In its filing with the 6th U.S. Circuit Court of Appeals, CalPERS takes issue with the bankruptcy court improperly creating a presumption in favor of eligibility for bankruptcy which is not appropriate in the context of a Chapter 9 bankruptcy. The bankruptcy court determined that the “good faith” requirement must be construed to advance the “broad remedial purposes” of the Bankruptcy Code and that if the Section 109(c) factors are satisfied, then a “strong presumption in favor of” relief arises.
CalPERs says not only does this “strong presumption” lack textual support, it improperly flips the burden of proof of eligibility onto the objectors. “This legal error should be corrected,” CalPERs says, adding that reliance upon the so-called “broad remedial purposes” of the Code was doubly wrong because it created an extra-statutory presumption in favor of eligibility that can be met whenever a petitioner shows it is financially distressed.
“Congress sought ‘to limit accessibly to the bankruptcy court’ by municipalities,” the brief says. “A municipal debtor must show it both needs and is deserving of such protection.”
CalPERS also argues that the decision of the bankruptcy court saying once a state authorizes its subdivisions to file bankruptcy, the state’s laws and constitution no longer control the actions of the municipal debtor, is incorrect.
CalPERS asks the appellate court to vacate that portion of the bankruptcy court’s opinion determining that pensions could be impaired in a manner consistent with the Tenth Amendment. It pointed out that both the United States and the city of Detroit urged that this claim was not ripe, yet the court rendered an advisory opinion on the matter. “Whether viewed through the lens of avoidance of constitutional questions or ripeness, the result is the same: the court improperly issued an advisory opinion on a constitutional question of the highest order,” CalPERS says in its filing.
In the case, the court rendered a dispositive judgment—Detroit was eligible for relief. CalPERS says this should have ended the matter because it was unnecessary to rule on the Tenth Amendment challenge. CalPERS notes the court ruled on the Tenth Amendment challenge because in its view, "if the Tenth Amendment [as-applied] challenge to Chapter 9 is resolved now, the parties and the Court can focus on whether the City’s plan” can be confirmed.
“In essence, the bankruptcy court decided a constitutional question, not because it was unavoidable, but because it believed that putting the issue behind it would facilitate negotiations and the administration of the case. This was not appropriate,” CalPERS says. “A desire to move the case along cannot overcome the prohibition against Federal courts issuing advisory opinions and requiring them to avoid constitutional questions.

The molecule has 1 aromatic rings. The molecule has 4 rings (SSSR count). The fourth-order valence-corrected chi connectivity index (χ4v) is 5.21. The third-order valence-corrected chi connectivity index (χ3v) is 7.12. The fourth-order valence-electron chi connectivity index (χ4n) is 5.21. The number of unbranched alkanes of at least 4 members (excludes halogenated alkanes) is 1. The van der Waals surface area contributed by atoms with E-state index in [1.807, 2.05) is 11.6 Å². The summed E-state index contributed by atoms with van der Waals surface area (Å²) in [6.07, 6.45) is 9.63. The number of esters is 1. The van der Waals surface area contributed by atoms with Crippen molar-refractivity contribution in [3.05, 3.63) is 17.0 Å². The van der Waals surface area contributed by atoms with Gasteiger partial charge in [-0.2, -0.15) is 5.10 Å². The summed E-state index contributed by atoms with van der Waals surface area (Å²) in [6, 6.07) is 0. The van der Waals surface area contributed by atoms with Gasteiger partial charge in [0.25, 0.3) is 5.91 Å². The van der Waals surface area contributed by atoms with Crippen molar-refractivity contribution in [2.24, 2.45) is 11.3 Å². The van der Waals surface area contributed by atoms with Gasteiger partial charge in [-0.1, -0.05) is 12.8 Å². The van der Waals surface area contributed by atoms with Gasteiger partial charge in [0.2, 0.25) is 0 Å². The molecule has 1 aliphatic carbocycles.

In the brief CalPERS distinguishes state administered systems, like itself, from city administered systems such as Detroit's and asks the court of appeals to confine its decision to the latter. “Vacation of this aspect of the eligibility decision is important to amicus because such a precedent can be, and has been, misconstrued for the broad proposition that all pensions are subject to impairment in Chapter 9,” it says.
CalPERS notes that while the Detroit pension systems are created and run by the Detroit City Charter, the CalPERS system is created by state law and is run by an arm of the state of California. States and their arms enjoy sovereign status, while municipalities do not. So CalPERS asks the court, even if the court decides it was proper for the bankruptcy court to rule on the Tenth Amendment issue and affirms the bankruptcy court ruling, to apply that holding narrowly, taking into account the differences between state-run and municipal-run pension plans.
CalPERS says the fact that a state may have authorized its subdivision to file for Chapter 9 does not mean the state relinquishes all control over its subdivision and issues it a license to violate state laws that may inconvenience the reorganization process. It notes that California has expressly chosen to control its municipalities in Chapter 9 by preventing them from rejecting their relationship with CalPERS, and likewise, Michigan has chosen to control its political subdivisions by making it unconstitutional to diminish or impair accrued pension benefits and by requiring that those benefits be annually funded.
“Congress did not intend to provide municipal debtors with a license to ignore State laws governing their conduct simply because those laws may make it harder for them to adjust their debts,” CalPERS says in the filing.
When describing its interest in the case, CalPERS points out it has been involved in at least five Chapter 9 bankruptcies in California and is currently involved in the second and third largest municipal bankruptcies in U.S. history—the cities of Stockton (see “CalPERS Comments on Stockton Bankruptcy”) and San Bernardino (see “CalPERS to Appeal San Bernardino Bankruptcy”). Detroit’s bankruptcy is the largest municipal bankruptcy in U.S. history (see “Detroit as Bellwether? Maybe Not”).
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